Europe’s quantum pioneers call for EU support to reach ‘quantum advantage’ – EURACTIV

EURACTIV visited QuTech, a Dutch research institute among the world’s most promising for quantum computing and quantum internet, to learn about the state of the technology and what is needed to move forward in the race towards the “quantum advantage”. 

The quantum advantage is the goal of showing that a quantum computer can solve problems of commercial or societal value that no classical computer could solve in a similarly short period of time. Problems could be solved much faster in the field of medicine or supply chain logistics, for instance. 

At the moment, no institute, company or country has managed to reach this stage, but the global race is on, as getting to the quantum advantage would be an enormous head start from a scientific and economic perspective. 

“This technology will likely cause a disruption of the economy, and countries are more aware of this now. Different governments are getting involved heavily. The EU has to see that and actively support the quantum field,” Niels Bultink, the CEO of the start-up Qblox, told EURACTIV. 

The Netherlands, Europe’s hotspot for quantum technologies, has progressed beyond proof of principle and into the development stage. 

To get to the next phase, namely to commercialise quantum computers, networks and sensors, the Netherlands are betting on an “ecosystem approach”, meaning that they foster education, research and development and science, but also the business and investment aspects. 

Ecosystem approach 

“To scale this technology, you have to understand that these areas are interdependent. Without the right talent, venture capital, and start-ups, you won’t build the industry,” Somya Gupta, QuTech’s lead for innovation and strategic partnerships, told EURACTIV. 

Currently, at the TU Delft, the first “House of Quantum” is being filled with life. This building and planned facilities represent this ecosystem approach as they connect companies, investors and researchers on its 12,000 “square meters of quantum”. 

The House of Quantum was initiated by Quantum Delta NL, a public-private partnership of global tech companies, government agencies and quantum research centres. Quantum Delta NL connects the five Dutch quantum hubs in Delft, Eindhoven, Leiden, Twente and Amsterdam.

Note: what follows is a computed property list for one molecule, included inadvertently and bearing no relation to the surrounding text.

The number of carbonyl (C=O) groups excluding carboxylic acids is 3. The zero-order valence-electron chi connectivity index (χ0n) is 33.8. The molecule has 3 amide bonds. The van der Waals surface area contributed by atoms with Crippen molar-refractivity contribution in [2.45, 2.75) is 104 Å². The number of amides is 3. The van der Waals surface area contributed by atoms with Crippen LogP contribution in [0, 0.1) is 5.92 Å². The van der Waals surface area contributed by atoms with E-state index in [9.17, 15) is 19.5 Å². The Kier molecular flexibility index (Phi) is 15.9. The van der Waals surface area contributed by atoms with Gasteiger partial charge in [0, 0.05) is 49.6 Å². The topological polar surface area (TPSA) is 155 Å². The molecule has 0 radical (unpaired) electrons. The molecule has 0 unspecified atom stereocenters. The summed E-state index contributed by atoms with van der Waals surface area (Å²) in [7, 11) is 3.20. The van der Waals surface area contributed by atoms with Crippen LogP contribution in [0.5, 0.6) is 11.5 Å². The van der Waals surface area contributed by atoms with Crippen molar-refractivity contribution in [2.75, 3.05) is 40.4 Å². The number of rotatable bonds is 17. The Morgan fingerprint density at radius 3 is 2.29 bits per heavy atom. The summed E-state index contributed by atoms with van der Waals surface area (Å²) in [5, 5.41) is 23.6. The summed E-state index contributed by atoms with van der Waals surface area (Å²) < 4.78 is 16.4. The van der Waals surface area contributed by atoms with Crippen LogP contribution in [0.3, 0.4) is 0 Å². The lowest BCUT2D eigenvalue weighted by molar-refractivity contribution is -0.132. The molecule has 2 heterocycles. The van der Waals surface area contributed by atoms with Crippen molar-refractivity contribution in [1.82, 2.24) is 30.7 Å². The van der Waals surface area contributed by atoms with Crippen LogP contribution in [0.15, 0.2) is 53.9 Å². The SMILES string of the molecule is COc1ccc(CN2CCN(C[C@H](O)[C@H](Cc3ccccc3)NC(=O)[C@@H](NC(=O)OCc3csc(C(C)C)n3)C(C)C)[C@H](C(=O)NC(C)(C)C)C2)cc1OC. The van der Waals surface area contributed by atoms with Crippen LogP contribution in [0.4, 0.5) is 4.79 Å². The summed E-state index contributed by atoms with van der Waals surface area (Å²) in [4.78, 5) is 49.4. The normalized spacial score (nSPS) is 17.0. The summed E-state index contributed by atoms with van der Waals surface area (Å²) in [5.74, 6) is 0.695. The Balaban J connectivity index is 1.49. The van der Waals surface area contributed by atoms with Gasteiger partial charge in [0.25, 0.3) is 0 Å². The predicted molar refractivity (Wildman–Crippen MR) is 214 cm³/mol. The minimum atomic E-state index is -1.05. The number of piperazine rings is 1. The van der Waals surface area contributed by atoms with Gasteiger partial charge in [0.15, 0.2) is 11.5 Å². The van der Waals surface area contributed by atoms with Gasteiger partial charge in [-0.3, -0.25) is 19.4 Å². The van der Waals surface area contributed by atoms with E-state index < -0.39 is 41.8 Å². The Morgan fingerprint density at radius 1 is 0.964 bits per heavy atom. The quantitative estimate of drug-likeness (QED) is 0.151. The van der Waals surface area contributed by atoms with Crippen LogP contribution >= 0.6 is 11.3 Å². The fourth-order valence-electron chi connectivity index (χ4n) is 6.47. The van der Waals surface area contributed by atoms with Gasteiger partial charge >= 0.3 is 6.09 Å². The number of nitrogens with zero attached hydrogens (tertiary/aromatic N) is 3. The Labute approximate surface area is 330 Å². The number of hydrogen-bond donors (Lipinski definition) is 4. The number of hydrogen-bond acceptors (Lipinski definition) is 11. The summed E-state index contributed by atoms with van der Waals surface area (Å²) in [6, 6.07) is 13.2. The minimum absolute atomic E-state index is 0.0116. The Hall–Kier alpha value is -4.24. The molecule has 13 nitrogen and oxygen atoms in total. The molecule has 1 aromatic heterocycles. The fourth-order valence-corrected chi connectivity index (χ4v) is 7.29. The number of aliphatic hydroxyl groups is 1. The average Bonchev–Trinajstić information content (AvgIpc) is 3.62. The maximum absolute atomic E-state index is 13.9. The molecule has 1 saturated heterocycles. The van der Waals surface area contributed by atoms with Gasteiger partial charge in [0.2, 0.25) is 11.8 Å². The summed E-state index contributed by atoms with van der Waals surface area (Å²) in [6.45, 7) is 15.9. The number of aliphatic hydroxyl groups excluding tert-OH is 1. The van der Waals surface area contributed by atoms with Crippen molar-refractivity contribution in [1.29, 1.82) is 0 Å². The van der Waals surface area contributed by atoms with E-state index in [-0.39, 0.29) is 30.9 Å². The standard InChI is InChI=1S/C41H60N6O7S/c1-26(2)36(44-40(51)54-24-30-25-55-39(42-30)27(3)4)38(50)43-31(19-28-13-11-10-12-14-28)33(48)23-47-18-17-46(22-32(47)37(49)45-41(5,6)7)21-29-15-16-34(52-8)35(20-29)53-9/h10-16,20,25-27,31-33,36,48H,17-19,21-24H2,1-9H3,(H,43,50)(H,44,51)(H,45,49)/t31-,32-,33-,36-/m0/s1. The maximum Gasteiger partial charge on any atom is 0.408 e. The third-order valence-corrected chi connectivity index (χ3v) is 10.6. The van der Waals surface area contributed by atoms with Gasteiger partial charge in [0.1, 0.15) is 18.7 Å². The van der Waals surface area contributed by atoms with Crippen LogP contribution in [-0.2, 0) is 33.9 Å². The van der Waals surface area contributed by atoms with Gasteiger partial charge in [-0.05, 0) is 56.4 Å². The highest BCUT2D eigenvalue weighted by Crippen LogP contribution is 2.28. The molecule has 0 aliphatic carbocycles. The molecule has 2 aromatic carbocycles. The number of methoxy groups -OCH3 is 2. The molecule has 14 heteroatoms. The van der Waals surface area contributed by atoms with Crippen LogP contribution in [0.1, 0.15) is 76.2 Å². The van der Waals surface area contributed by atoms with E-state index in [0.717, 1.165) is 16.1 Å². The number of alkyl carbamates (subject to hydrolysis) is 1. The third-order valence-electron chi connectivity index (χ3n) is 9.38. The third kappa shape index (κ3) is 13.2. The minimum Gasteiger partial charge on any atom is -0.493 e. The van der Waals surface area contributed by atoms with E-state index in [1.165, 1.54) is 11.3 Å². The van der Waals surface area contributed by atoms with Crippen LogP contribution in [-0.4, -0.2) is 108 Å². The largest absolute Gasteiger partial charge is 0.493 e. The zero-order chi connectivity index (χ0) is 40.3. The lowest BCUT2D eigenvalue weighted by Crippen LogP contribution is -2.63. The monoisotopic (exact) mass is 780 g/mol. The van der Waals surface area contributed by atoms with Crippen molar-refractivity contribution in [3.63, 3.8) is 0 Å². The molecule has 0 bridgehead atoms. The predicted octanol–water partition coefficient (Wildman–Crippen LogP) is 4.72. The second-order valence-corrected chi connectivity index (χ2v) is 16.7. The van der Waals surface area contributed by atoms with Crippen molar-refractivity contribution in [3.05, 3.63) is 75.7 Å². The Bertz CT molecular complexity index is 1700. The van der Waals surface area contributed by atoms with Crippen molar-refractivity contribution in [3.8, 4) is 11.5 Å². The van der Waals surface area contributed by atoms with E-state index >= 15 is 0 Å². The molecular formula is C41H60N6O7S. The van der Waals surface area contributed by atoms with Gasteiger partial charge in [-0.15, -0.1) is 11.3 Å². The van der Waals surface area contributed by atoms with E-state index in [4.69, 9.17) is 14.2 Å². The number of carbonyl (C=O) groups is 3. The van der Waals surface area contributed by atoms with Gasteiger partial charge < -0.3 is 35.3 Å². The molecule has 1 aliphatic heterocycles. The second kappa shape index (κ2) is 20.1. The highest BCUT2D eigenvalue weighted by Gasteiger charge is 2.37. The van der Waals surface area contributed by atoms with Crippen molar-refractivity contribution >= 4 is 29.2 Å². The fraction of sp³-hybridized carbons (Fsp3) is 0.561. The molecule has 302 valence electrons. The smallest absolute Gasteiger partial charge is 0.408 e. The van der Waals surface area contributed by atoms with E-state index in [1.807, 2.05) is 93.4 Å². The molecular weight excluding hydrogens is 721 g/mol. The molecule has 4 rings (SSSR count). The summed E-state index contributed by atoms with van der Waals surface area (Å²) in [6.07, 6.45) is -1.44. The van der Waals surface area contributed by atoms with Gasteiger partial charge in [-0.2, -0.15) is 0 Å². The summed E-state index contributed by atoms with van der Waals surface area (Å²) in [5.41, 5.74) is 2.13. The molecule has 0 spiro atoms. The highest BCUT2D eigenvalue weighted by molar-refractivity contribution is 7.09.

The national initiative follows four action lines: research and innovation, ecosystem and market development, human capital, and social impact. On human capital, Quantum Delta NL emphasises that talent and education are the motors behind success, which is why new master’s programs in quantum technology courses are being created. 

Concerning the fourth action line, the idea is that although technical challenges must be overcome before scalable quantum applications are available, potential use cases should already be explored. 

“Ethical, legal and societal aspects of quantum applications need to be considered from the start,” Freeke Heijman, the director of Quantum Delta NL, told EURACTIV. 

Lack of strategic funding 

While efforts are taken to advance in quantum technology at a national level, at the EU level, a lack of strategic investment is criticised.  

For instance, Quantum Delta NL received 615 million euros from the National Growth Fund to develop quantum technology in the next seven years.

Under the European Commission’s flagships to address technology challenges, some programmes fund quantum technologies. 

However, according to Heijman, the problem is that such funding is spread across the EU rather than channelled into specific projects. “We are seeing this tendency to dilute EU investments. But to create impact, it is more helpful to focus on strategic places,” Heijman said. 

This issue was also raised by Garrelt Alberts, managing director of the start-up Orange Quantum Systems. “The approach where everyone gets half a million euros kills advancements. We have ambitions, we need to drastically increase the performance of quantum chips, and this takes a lot of money,” Alberts told EURACTIV. 

Concerning the proposal for a European Chips Act, Alberts hopes that the industrial development and production will be ramped up as it is being done in other countries such as China.

In its latest version, the Chips Act draft mentions supporting the field through innovative design libraries for quantum chips, pilot lines for integrating quantum circuits and control electronics, or testing and experimenting facilities. Exact plans and projects, however, are yet to be revealed. 

Without larger investments, the issue of scalability remains. “Compared to the US, the amount of capital available to deep-tech startups in the EU is simply insufficient. We urgently need that to improve to remain internationally competitive,” Matthijs Rijlaarsdam, CEO of QuantWare, a quantum hardware developer, told EURACTIV. 

Technological challenges

Technological challenges are to increase qubits and reduce errors. “To solve complex problems, both qubit quantity and quality are essential. Both need to be high,” Menno Veldhorst, associate professor at QuTech Delft, explained. 

Right now, the maximum number of qubits, the basic unit of quantum computers, that can be packed into quantum chips is between 10 and 100 in the Netherlands. 

To reach the threshold of at least 1000 qubits to solve complex questions, Niels Bultink, the CEO of the start-up Qblox, expects it will take at least five to ten more years, and this only concerns in-lab development. 

We don’t know when we will reach the threshold, so investments in the field are very risky. But for Europe to have a chance at all, we have to specialise and invest there,” Somya Gupta added. 

[Edited by Luca Bertuzzi/Nathalie Weatherald]

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